Edinburgh rip up script for Gregor Townsend’s Glasgow exit

Glasgow's Rob Harley challenges Edinburgh's Cornell du Preez during the 1872 Cup second leg at Scotstoun. Picture: SNS
Glasgow's Rob Harley challenges Edinburgh's Cornell du Preez during the 1872 Cup second leg at Scotstoun. Picture: SNS
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It wasn’t a classic game of rugby but there were no shortage of narrative threads in Saturday evening’s surprise 29-18 win for Edinburgh at Scotstoun, which brought the curtain down on the domestic professional season.

Even in defeat, Gregor Townsend’s last act after a glorious five years as Glasgow head coach, now heading to Scotland with a couple of his Warriors lieutenants, took the lion’s share of attention. For Edinburgh, it was a moment of partial redemption after a traumatic season and allows caretaker Duncan Hodge to revert to his old job as attack coach with head held high as Richard Cockerill prepares to take over as head coach.

It was a couple of former Glasgow players who did much of the damage for Edinburgh as they recorded an impressive win, falling just two points short of retaining the 1872 Cup for a third successive year. Duncan Weir has had a trying couple of months but posted his best performance for a while and outkicked his old rival Finn Russell, while full-back Glenn Bryce scored the late match-securing try.

For one of the least high-profile members of either coaching team, Edinburgh defence coach Pete Wilkins, it was also the end of the road after it was announced last week that he was leaving with a year still left on his deal to be replaced by Scotland Sevens boss Calum MacRae.

Watching Saturday’s game, Wilkins might well have been thinking that a few more defensive displays like this from Edinburgh over the season now gone and he might well have remained in place for the remainder of that contract.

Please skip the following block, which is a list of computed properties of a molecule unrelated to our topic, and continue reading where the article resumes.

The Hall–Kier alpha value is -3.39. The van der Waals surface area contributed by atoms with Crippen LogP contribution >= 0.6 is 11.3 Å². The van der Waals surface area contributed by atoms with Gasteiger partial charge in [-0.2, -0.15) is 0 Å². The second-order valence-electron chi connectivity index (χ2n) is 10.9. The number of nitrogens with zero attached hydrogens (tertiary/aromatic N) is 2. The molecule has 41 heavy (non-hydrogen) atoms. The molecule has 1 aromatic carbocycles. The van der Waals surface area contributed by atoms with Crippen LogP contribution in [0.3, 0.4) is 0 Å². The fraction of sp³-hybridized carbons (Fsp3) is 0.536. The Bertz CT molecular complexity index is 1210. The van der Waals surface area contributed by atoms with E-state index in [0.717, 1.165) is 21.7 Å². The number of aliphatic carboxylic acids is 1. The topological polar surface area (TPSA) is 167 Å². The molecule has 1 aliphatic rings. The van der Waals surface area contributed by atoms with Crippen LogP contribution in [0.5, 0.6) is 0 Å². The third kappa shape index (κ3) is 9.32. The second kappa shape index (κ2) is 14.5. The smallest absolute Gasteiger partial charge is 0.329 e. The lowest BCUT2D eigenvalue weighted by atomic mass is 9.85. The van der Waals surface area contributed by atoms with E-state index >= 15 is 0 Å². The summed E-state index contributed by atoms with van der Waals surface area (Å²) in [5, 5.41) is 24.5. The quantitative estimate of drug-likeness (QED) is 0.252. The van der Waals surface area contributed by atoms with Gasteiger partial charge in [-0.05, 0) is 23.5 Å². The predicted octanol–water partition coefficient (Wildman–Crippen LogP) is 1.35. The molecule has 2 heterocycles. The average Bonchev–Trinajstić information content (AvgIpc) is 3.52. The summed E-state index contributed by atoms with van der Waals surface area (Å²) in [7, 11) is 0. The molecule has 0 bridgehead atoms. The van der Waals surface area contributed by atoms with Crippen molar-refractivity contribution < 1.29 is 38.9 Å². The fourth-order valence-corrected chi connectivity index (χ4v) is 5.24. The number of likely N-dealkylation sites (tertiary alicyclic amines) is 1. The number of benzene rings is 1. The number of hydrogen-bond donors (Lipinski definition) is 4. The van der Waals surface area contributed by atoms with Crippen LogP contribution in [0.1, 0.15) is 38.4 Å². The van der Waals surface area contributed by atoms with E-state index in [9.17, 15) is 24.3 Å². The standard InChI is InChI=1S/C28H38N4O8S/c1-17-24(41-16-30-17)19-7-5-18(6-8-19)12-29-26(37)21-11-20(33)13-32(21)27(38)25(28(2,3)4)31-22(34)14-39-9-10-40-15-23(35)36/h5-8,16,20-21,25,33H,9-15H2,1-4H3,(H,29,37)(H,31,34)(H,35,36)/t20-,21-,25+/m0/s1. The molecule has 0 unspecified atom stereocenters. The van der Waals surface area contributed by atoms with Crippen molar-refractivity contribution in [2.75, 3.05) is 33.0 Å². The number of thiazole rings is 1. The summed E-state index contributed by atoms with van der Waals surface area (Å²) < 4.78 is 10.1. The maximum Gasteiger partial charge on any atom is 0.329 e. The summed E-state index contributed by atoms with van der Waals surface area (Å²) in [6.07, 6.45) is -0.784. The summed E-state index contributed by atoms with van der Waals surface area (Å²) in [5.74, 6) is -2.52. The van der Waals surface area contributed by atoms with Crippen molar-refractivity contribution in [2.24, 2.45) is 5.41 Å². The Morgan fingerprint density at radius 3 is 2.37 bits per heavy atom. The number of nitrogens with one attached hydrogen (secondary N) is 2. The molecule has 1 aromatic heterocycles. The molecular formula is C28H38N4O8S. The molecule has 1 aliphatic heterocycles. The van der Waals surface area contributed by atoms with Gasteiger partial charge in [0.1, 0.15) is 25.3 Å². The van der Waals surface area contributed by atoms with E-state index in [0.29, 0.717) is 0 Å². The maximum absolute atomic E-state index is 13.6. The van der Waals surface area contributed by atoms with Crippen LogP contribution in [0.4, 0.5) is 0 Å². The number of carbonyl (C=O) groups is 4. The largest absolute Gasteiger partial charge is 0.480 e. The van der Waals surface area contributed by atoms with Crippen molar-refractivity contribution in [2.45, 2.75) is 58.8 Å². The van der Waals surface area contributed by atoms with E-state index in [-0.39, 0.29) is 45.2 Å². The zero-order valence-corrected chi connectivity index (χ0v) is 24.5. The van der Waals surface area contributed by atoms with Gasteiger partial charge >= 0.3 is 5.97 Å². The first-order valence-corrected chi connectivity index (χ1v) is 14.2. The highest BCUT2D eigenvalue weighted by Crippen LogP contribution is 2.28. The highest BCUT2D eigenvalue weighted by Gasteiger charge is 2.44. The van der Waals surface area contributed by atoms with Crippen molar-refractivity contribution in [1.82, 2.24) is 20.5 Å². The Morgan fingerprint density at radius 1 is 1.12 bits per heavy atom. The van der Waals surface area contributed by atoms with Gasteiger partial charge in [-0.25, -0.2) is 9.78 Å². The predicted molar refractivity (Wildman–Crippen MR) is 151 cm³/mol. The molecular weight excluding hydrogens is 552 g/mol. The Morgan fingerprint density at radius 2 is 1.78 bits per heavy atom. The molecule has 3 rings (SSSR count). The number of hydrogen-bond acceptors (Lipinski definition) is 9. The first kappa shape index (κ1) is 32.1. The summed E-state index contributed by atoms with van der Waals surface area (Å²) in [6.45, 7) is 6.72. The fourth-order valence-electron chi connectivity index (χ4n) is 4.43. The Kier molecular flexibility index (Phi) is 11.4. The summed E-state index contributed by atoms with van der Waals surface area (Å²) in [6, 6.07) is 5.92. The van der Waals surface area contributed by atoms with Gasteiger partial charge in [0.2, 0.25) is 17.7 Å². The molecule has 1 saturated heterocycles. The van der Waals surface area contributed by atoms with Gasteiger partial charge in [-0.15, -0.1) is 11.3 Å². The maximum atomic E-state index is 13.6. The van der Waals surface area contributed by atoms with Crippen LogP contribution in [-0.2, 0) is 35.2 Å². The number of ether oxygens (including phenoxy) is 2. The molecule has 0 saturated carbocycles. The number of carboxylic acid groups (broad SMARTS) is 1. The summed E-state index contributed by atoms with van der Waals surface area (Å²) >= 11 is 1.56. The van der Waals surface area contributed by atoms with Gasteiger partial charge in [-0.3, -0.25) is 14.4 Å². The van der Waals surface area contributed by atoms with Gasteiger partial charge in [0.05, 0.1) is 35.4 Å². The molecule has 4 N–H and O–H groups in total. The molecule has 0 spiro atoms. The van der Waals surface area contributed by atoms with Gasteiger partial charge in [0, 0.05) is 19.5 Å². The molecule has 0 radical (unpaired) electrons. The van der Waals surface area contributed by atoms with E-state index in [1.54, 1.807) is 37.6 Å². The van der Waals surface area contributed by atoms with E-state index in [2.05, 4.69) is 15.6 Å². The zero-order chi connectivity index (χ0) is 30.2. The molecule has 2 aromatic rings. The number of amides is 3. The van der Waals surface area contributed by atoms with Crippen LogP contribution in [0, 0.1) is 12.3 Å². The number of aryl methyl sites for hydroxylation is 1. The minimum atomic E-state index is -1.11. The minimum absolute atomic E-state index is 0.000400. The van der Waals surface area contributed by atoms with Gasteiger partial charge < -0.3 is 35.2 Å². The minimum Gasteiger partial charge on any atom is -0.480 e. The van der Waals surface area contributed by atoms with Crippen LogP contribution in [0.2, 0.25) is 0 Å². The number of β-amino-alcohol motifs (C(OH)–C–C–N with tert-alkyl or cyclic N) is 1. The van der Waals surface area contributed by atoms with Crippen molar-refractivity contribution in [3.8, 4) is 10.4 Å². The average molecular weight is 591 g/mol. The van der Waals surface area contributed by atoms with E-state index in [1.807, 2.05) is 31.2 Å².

Such was the defensive resolve of the visitors in the first half that they seemed on course for a near-miraculous half-time lead despite being utterly dominated in territory and possession and down to 13 men at one point with both hooker Ross Ford and scrum-half Sam Hidalgo-Clyne in the sin bin. Glasgow skipper Jonny Gray surged over to give the home side an 11-9 advantage at the interval in the end but any thoughts that this might spark a Warriors procession in the second 40 proved premature.

Edinburgh responded with a grit, composure and skill which has been so sorely lacking for much of the season. Weir’s boot and a clinical burst from wing Damien Hoyland drove Hodge’s side into a 22-11 lead before Glasgow looked like they might strike back.

One Lion, Tommy Seymour, had a try denied by the TMO before another, Stuart Hogg, did breach the Edinburgh line, before Bryce squirmed over to give his side a deserved win, though the Warriors regained the silverware with a 43-41 aggregate win.

For Edinburgh, a first win in Glasgow since 2003 was more than enough to celebrate and flanker Jamie Ritchie dedicated the spirited triumph to the outgoing Wilkins.

“Our defence coach Pete is obviously leaving, so we owed the performance to him, I think,” said the 20-year-old. “Especially in defence we knew we’re better than we’ve played this season. I’m really chuffed with the effort from the boys.”

Asked if it was frustrating to leave to leave such a defensive display until the last game of the season and after the Englishman had been shown the door, Ritchie said: “I don’t know how long it’s been in the pipeline for, to be honest. It’s just one of those things: it’s the nature of the sport.

“We showed in glimpses this year that we can defend like that. Obviously we’ve had a very inconsistent year, but I think we’ve proved what we can do and hopefully we can take that defensive performance into next year.”

Ritchie admitted that the sight of so many familiar faces in the opposing team did probably get Edinburgh’s blood pumping a bit more than it has been of late, but conceded that motivation should be at those levels week in, week out.

“It’s a derby game so we were definitely up for it. We were disappointed with the first leg [a 25-12 loss on Boxing Day], especially when we were at home. I don’t know what changed. Maybe we were up for it more. It shouldn’t be like that: you should be up for every game. But it was a good performance.”

After what has been a frustrating season collectively and individually, Ritchie is now looking forward to the Richard Cockerill era.

“He’s been in, we’ve all met him and he seems like a 
really good guy,” said the young forward. “I think we all know what to expect within reason.

“Everyone’s excited for the change. Hopefully he’ll give us a bit of a hard edge, which I think during those nine games [losing run] is what we needed. I’m really looking forward to working with him.”